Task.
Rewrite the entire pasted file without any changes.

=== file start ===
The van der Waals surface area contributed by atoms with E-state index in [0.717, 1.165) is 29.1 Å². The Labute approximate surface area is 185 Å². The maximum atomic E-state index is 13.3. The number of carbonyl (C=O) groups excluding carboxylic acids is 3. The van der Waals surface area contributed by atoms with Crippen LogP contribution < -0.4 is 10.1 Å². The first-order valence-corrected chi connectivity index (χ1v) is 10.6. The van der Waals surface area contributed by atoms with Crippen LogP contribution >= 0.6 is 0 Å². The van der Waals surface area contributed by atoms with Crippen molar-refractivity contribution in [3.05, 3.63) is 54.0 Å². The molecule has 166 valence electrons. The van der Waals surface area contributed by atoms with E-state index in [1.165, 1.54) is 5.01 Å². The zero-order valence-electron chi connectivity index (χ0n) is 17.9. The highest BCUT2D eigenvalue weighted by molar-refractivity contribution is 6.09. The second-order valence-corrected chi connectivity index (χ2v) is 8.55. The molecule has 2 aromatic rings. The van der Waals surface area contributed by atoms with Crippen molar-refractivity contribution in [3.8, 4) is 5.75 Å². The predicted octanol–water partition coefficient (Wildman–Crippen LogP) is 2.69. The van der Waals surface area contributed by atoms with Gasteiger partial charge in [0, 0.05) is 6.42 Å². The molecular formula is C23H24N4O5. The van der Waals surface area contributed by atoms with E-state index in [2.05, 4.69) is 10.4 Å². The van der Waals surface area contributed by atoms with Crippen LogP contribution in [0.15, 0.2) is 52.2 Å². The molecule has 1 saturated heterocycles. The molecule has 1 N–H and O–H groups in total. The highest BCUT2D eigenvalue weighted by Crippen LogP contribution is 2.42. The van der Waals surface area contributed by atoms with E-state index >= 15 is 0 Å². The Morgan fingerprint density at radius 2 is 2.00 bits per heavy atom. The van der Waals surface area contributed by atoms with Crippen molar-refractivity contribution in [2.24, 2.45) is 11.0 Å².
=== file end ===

The van der Waals surface area contributed by atoms with E-state index in [0.717, 1.165) is 29.1 Å². The Labute approximate surface area is 185 Å². The maximum atomic E-state index is 13.3. The number of carbonyl (C=O) groups excluding carboxylic acids is 3. The van der Waals surface area contributed by atoms with Crippen LogP contribution < -0.4 is 10.1 Å². The first-order valence-corrected chi connectivity index (χ1v) is 10.6. The van der Waals surface area contributed by atoms with Crippen LogP contribution >= 0.6 is 0 Å². The van der Waals surface area contributed by atoms with Crippen molar-refractivity contribution in [3.05, 3.63) is 54.0 Å². The molecule has 166 valence electrons. The van der Waals surface area contributed by atoms with E-state index in [1.165, 1.54) is 5.01 Å². The zero-order valence-electron chi connectivity index (χ0n) is 17.9. The highest BCUT2D eigenvalue weighted by molar-refractivity contribution is 6.09. The second-order valence-corrected chi connectivity index (χ2v) is 8.55. The molecule has 2 aromatic rings. The van der Waals surface area contributed by atoms with Crippen molar-refractivity contribution in [3.8, 4) is 5.75 Å². The predicted octanol–water partition coefficient (Wildman–Crippen LogP) is 2.69. The van der Waals surface area contributed by atoms with Gasteiger partial charge in [0, 0.05) is 6.42 Å². The molecular formula is C23H24N4O5. The van der Waals surface area contributed by atoms with E-state index in [2.05, 4.69) is 10.4 Å². The van der Waals surface area contributed by atoms with Crippen LogP contribution in [0.15, 0.2) is 52.2 Å². The molecule has 1 saturated heterocycles. The molecule has 1 N–H and O–H groups in total. The highest BCUT2D eigenvalue weighted by Crippen LogP contribution is 2.42. The van der Waals surface area contributed by atoms with E-state index >= 15 is 0 Å². The Morgan fingerprint density at radius 2 is 2.00 bits per heavy atom. The van der Waals surface area contributed by atoms with Crippen molar-refractivity contribution in [2.24, 2.45) is 11.0 Å².